I am following the advice given freely by who knows who to do something artistic every day.

Wait a sec–

Oooh, I like this one:

Creativity is allowing yourself to make mistakes. Art is knowing which ones to keep
Scott Adams

The next step is that I sometimes have chosen to showcase some of the Instagram photos on Facebook. And that’s where the title of this post comes in.

This is the response to a photo of us with our Israel kiddies that I sent my father:

Very good photo and a very good print.
I forgot to ask.  In your last letter, Why did you need so many #   #   #  ?  Take care . Love, Dad
I will mention here that my father is (poo-poo, kanna hara) 91 years young.
He gets overwhelmed with computers and technology on a regular basis. He also has more confidence that I will know how to fix things than I do, especially since he is working on a 9 year-old Mac, and I do PC. I wouldn’t even start to tell him how I downloaded it from a WhatsApp group photo. I guess I’m somewhat amazed that I can figure these things out, to a point.
My father also claims that every single ad in the LA Times is about hearing aids, which frustrates him to no end because his doesn’t work effectively, and his doctor says there’s nothing to be done about it. I cannot effectively prove to him that the reason he is noticing the various ads is due to his frustration, not the reality. So I understand that what is salient to him is what he cannot control. So we look for things he can control; being with people, enjoying people.
We ran into our neighbor Ima Esther yesterday on our way to a meeting. You don’t tell Ima Esther that you are late; you stand patiently while she tells you about her daughter who finally got permission to move away (not really sure what was the delay and where she went, but I didn’t want to start asking questions that would make us later than we already were), and a few other things. Her often-repeated phrase is ?מה לעשות; What can you do? in the most existential Camus (North African, after all) manner.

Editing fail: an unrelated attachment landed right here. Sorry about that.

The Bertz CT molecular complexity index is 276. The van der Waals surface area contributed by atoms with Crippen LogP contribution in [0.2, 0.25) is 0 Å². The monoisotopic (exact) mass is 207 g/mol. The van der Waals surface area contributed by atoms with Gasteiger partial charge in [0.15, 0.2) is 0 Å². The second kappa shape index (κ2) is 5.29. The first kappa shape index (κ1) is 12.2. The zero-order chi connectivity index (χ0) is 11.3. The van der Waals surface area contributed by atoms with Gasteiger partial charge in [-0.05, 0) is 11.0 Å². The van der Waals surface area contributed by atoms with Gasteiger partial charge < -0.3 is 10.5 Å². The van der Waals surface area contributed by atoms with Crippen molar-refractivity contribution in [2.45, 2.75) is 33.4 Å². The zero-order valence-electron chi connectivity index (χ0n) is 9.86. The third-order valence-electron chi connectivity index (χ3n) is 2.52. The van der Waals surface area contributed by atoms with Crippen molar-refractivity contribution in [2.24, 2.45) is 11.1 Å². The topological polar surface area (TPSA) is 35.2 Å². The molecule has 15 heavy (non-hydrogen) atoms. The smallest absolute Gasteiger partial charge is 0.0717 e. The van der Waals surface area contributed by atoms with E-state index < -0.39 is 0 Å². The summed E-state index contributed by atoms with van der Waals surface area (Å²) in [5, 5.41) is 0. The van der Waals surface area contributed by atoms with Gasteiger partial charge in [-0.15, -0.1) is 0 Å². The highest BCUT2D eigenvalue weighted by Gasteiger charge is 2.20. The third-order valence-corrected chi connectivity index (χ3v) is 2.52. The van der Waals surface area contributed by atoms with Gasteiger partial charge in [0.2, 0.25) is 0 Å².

Que peut-on faire?
But here, of course, is the point:

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Because the 84 year-olds and the assorted under-the-attachment to technology kiddies will show you in a heartbeat what really matters. But you need them both.

On my way back home today, I was stopped by an older man who was whistling. He asked me,

“Is it okay for me to ask you a question?”

“Of course,” I answered, just a bit skeptically.

“What happened to your smile? Did you lose it?”

Of course, I smiled in return. It was a lovely way to get me to react, as opposed to how others have tried to impose a smile on my face in the past…

I told him I would be very happy to let my father know what he said.

He added, “After all, it says

Serve G-d in happiness; come before Him in singing.

 “עִבְדוּ אֶת-ה בְּשִׂמְחָה;    בֹּאוּ לְפָנָיו, בִּרְנָנָה

And he went whistling along the path.

another myth bites the dust

We are getting our sukkah space ready to put up our sukkah this year, our first in Israel. My self-appointed job was to cut back the growth from the tree which hangs over our porch as much as possible, even if the tree can’t possibly be cut back as much as needed. Part of the laws of building a sukkah requires it not to be under shade of any other kind. You have to make your own shade, independent of your environment, in order to see the stars through the makeshift roof. The rabbis never talked about nightlight pollution, but back to our story: